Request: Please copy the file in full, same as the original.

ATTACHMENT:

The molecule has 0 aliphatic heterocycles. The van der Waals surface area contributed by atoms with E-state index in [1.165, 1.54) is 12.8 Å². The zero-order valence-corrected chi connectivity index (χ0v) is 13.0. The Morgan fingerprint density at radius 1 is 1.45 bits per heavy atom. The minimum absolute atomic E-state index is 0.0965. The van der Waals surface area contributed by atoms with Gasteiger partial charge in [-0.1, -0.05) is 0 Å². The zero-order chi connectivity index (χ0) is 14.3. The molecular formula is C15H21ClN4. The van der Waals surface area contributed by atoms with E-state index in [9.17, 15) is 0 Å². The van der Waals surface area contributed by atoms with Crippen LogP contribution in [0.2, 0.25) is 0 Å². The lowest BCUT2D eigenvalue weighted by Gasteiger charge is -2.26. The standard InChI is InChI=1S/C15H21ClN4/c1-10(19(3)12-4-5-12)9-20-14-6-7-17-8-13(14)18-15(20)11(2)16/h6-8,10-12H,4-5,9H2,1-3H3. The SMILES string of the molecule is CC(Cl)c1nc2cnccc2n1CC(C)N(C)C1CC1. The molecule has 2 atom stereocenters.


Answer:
The molecule has 0 aliphatic heterocycles. The van der Waals surface area contributed by atoms with E-state index in [1.165, 1.54) is 12.8 Å². The zero-order valence-corrected chi connectivity index (χ0v) is 13.0. The Morgan fingerprint density at radius 1 is 1.45 bits per heavy atom. The minimum absolute atomic E-state index is 0.0965. The van der Waals surface area contributed by atoms with Gasteiger partial charge in [-0.1, -0.05) is 0 Å². The zero-order chi connectivity index (χ0) is 14.3. The molecular formula is C15H21ClN4. The van der Waals surface area contributed by atoms with E-state index in [9.17, 15) is 0 Å². The van der Waals surface area contributed by atoms with Crippen LogP contribution in [0.2, 0.25) is 0 Å². The lowest BCUT2D eigenvalue weighted by Gasteiger charge is -2.26. The standard InChI is InChI=1S/C15H21ClN4/c1-10(19(3)12-4-5-12)9-20-14-6-7-17-8-13(14)18-15(20)11(2)16/h6-8,10-12H,4-5,9H2,1-3H3. The SMILES string of the molecule is CC(Cl)c1nc2cnccc2n1CC(C)N(C)C1CC1. The molecule has 2 atom stereocenters.